The ocean is one, but there are different legal regimens applicable to marine areas within and beyond the jurisdiction of States. This differentiation, though functional for regulation and administration of marine resources, usually does not respond to conditions of species’ and ecosystems that interconnect in a single ocean.
In the case of the Costa Rica Thermal Dome, multiple species that benefit from this high seas habitat move close to the coasts and sustain multiple economic activities. For example, in 2009 the fishing industry in Central America generated approximately $750 million for economies within the region, thus benefitting close to 450,000 people.1
Another important example worth mentioning is tourism related to species that use the Dome. Sea turtle nesting generated approximately $2,113,176 in 2004 for tour operators and related businesses close to Las Baulas Marine National Park in Costa Rica.2
Additionally, whale and dolphin watching is a growing industry in the region that produces important economic income in coastal communities. Sport fishing is another activity of great importance in the Central American region. For example, in Costa Rica it generated close to $599 million in 2008 (2.13% of the GDP for that year)3and in Panama it generated approximately $170.4 million in total sales in 2013.4 Marine species that benefit this industry use high seas habitats during certain stages in their lifetime, then getting close to our coasts. Hence the need to consider the connectivity within these ecosystems to guarantee ecological sustainability of these greatly valued oceanic regions.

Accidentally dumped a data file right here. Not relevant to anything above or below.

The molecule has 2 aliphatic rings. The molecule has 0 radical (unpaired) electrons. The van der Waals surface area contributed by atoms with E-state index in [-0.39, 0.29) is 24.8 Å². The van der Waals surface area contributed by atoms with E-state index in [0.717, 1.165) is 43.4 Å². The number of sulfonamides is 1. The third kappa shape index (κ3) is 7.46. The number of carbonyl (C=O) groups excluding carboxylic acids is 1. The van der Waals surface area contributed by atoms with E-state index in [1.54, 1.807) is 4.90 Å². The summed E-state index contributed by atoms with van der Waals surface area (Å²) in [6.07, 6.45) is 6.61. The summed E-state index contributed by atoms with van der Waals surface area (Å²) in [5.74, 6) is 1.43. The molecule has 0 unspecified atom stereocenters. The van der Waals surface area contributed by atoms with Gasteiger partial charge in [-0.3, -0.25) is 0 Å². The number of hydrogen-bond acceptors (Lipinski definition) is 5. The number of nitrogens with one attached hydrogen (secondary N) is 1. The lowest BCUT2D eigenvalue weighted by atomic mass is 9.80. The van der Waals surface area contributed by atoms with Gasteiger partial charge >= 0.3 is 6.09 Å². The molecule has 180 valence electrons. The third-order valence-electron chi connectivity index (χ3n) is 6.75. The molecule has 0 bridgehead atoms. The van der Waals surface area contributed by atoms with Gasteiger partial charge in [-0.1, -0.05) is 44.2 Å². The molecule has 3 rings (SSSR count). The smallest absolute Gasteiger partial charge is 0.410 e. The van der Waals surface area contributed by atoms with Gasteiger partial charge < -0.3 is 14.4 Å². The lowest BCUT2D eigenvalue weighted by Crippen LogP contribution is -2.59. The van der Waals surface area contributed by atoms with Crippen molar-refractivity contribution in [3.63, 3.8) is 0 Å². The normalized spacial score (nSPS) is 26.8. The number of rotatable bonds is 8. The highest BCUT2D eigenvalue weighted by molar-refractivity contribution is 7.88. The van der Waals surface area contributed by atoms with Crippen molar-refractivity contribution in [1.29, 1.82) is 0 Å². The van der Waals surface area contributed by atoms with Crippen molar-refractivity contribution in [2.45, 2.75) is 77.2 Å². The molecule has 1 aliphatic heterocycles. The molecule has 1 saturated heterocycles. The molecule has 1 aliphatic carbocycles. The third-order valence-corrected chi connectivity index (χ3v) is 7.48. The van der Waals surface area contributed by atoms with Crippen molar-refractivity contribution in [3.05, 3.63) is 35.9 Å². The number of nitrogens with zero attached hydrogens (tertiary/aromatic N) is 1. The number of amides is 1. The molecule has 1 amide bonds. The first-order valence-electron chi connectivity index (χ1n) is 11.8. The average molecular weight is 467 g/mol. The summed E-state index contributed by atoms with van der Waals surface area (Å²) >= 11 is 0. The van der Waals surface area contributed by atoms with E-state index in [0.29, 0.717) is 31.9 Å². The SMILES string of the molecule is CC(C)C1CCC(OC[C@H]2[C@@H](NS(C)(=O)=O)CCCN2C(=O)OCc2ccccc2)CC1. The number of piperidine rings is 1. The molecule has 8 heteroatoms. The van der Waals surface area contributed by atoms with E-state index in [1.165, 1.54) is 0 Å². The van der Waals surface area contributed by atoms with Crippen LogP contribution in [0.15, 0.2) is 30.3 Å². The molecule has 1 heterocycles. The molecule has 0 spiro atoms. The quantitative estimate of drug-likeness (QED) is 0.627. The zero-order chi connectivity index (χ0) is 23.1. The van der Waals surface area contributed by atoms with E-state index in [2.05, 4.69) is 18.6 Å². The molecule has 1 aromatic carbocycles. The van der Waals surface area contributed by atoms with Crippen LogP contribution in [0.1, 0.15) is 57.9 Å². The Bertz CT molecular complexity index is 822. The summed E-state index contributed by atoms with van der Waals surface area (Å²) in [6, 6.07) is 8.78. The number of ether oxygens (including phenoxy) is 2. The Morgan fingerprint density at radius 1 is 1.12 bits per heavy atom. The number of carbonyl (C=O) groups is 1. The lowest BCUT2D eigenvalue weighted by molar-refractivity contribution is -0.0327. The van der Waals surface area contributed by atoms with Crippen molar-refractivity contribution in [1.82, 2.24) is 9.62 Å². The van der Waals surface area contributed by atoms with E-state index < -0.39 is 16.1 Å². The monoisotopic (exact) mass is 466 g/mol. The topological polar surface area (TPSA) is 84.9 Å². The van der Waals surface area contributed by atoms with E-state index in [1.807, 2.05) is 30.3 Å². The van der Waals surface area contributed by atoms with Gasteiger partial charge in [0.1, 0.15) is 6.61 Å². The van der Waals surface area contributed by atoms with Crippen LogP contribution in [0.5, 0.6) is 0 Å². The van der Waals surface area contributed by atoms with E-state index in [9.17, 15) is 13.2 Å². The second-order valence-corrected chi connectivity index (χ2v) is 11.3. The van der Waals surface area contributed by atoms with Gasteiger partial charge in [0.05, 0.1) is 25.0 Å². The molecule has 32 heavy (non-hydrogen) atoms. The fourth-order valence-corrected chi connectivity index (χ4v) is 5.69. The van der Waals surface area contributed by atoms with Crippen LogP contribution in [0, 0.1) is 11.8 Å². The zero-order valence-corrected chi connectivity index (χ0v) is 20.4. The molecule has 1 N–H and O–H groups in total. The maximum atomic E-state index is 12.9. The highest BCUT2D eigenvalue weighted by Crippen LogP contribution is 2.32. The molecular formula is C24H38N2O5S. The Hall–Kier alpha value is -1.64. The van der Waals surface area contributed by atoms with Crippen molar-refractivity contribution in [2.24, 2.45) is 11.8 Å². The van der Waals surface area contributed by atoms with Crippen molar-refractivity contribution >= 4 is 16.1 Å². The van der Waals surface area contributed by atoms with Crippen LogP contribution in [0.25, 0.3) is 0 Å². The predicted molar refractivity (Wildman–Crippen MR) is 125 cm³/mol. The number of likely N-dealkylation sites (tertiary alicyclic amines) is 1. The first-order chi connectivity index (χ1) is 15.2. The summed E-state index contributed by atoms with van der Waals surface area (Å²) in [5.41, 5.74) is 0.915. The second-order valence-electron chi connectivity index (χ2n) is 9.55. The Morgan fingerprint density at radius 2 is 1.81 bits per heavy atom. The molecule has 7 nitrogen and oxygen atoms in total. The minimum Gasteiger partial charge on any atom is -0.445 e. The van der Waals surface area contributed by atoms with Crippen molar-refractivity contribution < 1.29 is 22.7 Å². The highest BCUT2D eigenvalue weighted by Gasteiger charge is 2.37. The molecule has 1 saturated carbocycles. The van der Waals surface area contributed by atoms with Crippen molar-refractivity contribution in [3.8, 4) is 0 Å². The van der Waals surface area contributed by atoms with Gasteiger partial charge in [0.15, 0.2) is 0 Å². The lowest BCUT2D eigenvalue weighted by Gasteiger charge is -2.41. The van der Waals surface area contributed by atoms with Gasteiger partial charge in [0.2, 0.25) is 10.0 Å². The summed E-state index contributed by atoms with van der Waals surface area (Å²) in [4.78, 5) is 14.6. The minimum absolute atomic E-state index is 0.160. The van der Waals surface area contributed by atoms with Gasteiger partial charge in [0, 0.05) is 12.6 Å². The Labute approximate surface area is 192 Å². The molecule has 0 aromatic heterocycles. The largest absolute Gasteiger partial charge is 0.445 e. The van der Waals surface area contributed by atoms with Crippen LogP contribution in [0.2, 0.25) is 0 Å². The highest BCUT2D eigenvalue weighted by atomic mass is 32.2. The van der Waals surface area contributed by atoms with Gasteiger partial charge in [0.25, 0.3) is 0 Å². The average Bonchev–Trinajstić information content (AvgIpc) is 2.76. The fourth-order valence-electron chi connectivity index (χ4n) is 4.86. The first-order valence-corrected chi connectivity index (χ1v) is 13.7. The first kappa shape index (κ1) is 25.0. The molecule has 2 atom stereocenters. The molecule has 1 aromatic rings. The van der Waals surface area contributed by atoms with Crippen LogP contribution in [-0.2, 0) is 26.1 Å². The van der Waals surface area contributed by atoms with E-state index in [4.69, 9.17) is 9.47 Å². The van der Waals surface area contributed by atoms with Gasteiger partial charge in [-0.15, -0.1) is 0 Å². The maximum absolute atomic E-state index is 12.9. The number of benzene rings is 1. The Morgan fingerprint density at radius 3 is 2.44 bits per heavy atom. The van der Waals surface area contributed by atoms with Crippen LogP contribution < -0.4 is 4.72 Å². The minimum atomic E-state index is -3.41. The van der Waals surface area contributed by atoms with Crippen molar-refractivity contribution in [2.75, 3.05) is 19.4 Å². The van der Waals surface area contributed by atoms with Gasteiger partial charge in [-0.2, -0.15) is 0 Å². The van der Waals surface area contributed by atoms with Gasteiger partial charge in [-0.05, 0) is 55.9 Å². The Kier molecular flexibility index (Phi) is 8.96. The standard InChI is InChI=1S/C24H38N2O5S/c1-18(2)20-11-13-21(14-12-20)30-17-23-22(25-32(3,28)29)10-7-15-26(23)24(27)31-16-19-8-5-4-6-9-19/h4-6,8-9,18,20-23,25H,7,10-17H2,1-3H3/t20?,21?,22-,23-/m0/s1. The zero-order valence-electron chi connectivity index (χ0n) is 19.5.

Finally, in relation to maritime transportation it should be point out that approximately 90% of world trade by volume is transported at sea. The Costa Rica Thermal Dome is located in a crucially important route for world maritime transportation as maritime trade from North Asia and the West Coast of North America crosses the Dome on route to the Panama Canal.
Figure 12. Central American maritime transportation intensity.
In this context, environmental risks towards vulnerable ecosystems include operational discharges, intentional or accidental contamination, physical damages to marine habitats or organisms and collisions with marine mammals just to name a few threats to the Dome’s marine landscape.